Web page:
Bipartisan Support for World War III

The Bipartisan Policy Center (BPC) is surely one of the more bizarre pro-Israel think tanks doing business in Washington. Its sage advice pops up here and there, most recently in The Wall Street Journal, where it advocated giving Israel tanker aircraft so its warplanes can fly to Iran, bomb the hell out of that country’s nuclear facilities, and make it safely back. The BPC’s National Security Project is headed by Charles Robb, a former senator and governor from Virginia and living proof that you can fool most people more than once. Robb argues that enabling a devastating Israeli attack on Iran would create a credible deterrent to Tehran’s misbehavior and maintains that his judgment is derived from a “fact-driven consensus.”

But perhaps more interesting than the center itself is the reaction to the horse manure that it was trying to sell in the Journal. It is worth looking at the comments on the op-ed, which are generally hostile to the idea of a new war on behalf of Israel. It is refreshing to think that maybe Americans, even readers of The Wall Street Journal, are actually wising up to the con job they have been subjected to, even if it is a bit late to do anything about it.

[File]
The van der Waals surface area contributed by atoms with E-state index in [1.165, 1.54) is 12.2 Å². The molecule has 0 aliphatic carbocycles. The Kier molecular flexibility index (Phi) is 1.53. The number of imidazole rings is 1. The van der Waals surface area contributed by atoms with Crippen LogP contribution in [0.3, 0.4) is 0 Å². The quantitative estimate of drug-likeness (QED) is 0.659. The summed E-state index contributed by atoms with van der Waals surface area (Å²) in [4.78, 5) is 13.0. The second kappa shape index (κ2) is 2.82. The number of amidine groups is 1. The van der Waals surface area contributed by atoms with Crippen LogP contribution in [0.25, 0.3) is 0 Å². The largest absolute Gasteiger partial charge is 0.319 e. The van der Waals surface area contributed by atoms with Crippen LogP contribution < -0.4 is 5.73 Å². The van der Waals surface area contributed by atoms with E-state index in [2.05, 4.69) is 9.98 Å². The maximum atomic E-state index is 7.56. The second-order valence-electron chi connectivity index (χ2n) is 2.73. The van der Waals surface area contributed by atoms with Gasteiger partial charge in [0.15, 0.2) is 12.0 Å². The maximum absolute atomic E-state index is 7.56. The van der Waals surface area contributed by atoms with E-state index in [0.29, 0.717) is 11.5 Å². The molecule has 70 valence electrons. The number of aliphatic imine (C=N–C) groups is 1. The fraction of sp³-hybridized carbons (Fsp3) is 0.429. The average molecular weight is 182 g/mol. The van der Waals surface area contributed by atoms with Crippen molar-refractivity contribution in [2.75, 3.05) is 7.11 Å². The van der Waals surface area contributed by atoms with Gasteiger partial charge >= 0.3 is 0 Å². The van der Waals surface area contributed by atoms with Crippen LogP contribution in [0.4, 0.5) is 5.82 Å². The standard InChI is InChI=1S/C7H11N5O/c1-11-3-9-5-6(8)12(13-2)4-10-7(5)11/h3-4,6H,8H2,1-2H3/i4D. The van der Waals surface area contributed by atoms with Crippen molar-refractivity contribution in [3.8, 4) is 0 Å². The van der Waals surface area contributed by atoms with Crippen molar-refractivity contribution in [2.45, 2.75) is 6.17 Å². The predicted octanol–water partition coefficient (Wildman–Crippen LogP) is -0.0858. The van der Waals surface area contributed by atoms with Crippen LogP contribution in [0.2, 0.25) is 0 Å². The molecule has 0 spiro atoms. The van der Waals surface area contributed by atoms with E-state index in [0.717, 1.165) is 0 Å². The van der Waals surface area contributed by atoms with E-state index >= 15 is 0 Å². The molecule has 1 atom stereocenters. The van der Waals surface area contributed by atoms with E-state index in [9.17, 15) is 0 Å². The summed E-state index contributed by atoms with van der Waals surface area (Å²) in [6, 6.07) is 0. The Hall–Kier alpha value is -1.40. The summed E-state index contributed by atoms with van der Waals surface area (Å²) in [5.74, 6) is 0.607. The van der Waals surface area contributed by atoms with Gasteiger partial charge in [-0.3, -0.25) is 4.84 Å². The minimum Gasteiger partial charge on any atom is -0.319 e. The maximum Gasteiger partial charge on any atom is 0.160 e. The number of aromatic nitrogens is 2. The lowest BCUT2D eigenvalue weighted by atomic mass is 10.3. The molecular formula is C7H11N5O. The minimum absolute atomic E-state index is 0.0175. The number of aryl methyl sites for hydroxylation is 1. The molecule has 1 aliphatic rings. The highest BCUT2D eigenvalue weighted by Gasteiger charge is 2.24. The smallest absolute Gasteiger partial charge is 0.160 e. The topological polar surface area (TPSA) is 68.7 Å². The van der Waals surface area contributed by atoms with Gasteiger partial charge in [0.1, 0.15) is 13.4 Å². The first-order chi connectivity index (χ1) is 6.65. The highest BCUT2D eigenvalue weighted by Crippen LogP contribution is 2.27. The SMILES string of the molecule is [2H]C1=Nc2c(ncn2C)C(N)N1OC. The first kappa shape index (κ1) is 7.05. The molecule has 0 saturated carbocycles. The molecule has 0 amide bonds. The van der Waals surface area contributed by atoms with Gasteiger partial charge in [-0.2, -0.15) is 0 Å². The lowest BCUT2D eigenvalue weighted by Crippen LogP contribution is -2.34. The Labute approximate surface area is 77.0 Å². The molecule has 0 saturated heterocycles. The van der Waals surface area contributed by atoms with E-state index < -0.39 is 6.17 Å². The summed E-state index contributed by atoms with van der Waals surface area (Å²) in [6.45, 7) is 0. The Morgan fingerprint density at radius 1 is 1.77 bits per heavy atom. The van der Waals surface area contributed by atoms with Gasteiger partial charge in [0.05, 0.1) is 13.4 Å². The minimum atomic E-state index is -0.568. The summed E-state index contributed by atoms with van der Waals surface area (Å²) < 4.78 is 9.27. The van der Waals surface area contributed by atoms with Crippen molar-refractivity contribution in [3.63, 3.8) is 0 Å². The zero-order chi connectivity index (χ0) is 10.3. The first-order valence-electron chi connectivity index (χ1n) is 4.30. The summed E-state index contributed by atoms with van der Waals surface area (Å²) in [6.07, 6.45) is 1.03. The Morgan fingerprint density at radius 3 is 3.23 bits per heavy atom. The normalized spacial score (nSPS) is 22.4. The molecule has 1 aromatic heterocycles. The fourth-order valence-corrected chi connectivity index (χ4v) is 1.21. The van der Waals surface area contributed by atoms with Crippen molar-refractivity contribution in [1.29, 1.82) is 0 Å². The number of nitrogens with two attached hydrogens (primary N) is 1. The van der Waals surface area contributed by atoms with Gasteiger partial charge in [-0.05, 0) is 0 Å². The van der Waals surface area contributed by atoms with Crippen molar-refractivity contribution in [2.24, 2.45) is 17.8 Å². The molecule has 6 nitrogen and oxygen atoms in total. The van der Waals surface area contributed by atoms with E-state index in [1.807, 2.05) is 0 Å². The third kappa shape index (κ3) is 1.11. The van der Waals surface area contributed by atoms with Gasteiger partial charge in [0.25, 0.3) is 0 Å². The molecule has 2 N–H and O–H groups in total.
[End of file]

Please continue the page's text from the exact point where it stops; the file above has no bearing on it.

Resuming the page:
The BPC claims to be bipartisan because it includes both Democrats and Republicans, but that does not mean that it is objective. More than three years ago it produced a “task force” report on the Iranian threat called “Meeting the Challenge: U.S. Policy Toward Iranian Nuclear Development.” It concluded that Iran has no right to enrich nuclear fuel for any purpose and predicted that Tehran would have sufficient highly enriched uranium in a year’s time to build a bomb. It advocated talking to Tehran to give it a chance to surrender on all key issues before attacking it, and it urged newly elected but not yet inaugurated President Barack Obama to build up forces for the assault. The task force recommended that the U.S. military should, after bombing Iran into submission, remain in the area, vigilant and ready to react to any attempt at retaliation by Tehran.